BioMetals

, Volume 26, Issue 4, pp 537–547

Plasmid- and chromosome-encoded siderophore anguibactin systems found in marine vibrios: biosynthesis, transport and evolution

  • Hiroaki Naka
  • Moqing Liu
  • Luis A. Actis
  • Jorge H. Crosa
Article

DOI: 10.1007/s10534-013-9629-z

Cite this article as:
Naka, H., Liu, M., Actis, L.A. et al. Biometals (2013) 26: 537. doi:10.1007/s10534-013-9629-z

Abstract

Vibrio anguillarum is a marine pathogen that causes vibriosis, a hemorrhagic septicemia in aquatic invertebrate as well as vertebrate animals. The siderophore anguibactin system is one of the most important virulence factors of this bacterium. Most of the anguibactin biosynthesis and transport genes are located in the 65-kb pJM1 virulence plasmid although some of them are found in the chromosome of this fish pathogen. Over 30 years of research unveiled the role numerous chromosomal and pJM1 genes play in the synthesis of anguibactin and the transport of cognate ferric complexes into the bacterial cell. Furthermore, these studies showed that pJM1-carrying strains might be originated from pJM1-less strains producing the chromosome-mediated siderophore vanchrobactin. Additionally, we recently identified a chromosome-mediated anguibactin system in V. harveyi suggesting the possible evolutional origin of the V. anguillarum anguibactin system. In this review, we present our current understanding of the mechanisms and evolution hypothesis of the anguibactin system that might have occurred in these pathogenic vibrios.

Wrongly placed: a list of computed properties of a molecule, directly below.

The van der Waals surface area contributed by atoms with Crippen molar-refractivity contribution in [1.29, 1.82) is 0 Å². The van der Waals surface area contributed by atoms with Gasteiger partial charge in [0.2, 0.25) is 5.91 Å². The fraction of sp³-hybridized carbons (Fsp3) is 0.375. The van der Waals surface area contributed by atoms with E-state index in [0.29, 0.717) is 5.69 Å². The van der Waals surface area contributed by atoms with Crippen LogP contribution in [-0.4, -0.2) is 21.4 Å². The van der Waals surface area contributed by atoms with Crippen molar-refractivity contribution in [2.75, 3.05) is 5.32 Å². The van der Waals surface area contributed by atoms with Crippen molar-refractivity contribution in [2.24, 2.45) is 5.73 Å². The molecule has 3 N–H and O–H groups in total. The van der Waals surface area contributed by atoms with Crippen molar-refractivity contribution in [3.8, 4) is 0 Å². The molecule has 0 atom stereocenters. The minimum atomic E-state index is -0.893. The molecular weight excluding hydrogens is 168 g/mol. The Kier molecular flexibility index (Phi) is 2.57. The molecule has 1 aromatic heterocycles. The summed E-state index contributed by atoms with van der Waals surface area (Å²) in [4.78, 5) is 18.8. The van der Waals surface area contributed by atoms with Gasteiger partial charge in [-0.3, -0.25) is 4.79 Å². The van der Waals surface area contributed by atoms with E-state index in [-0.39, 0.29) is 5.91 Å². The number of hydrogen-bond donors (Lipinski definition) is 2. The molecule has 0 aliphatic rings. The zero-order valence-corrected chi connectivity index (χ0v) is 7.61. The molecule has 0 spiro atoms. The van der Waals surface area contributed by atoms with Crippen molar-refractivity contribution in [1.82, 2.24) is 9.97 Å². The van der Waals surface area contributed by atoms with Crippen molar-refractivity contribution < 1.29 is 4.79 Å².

Keywords

Iron transport Siderophore Evolution Anguibactin Vibrio anguillarum Vibrio harveyi 

Copyright information

© Springer Science+Business Media New York 2013

Authors and Affiliations

  • Hiroaki Naka
    • 1
    • 3
    • 4
  • Moqing Liu
    • 1
    • 5
  • Luis A. Actis
    • 2
  • Jorge H. Crosa
    • 1
  1. 1.Department of Molecular Microbiology and ImmunologyOregon Health & Science UniversityPortlandUSA
  2. 2.Department of MicrobiologyMiami UniversityOxfordUSA
  3. 3.Division of Environmental and Biomolecular SystemsOregon Health & Science UniversityBeavertonUSA
  4. 4.Division of Environmental and Biomolecular SystemsOregon Health & Science UniversityBeavertonUSA
  5. 5.Department of Biomedical EngineeringOregon Health & Science UniversityPortlandUSA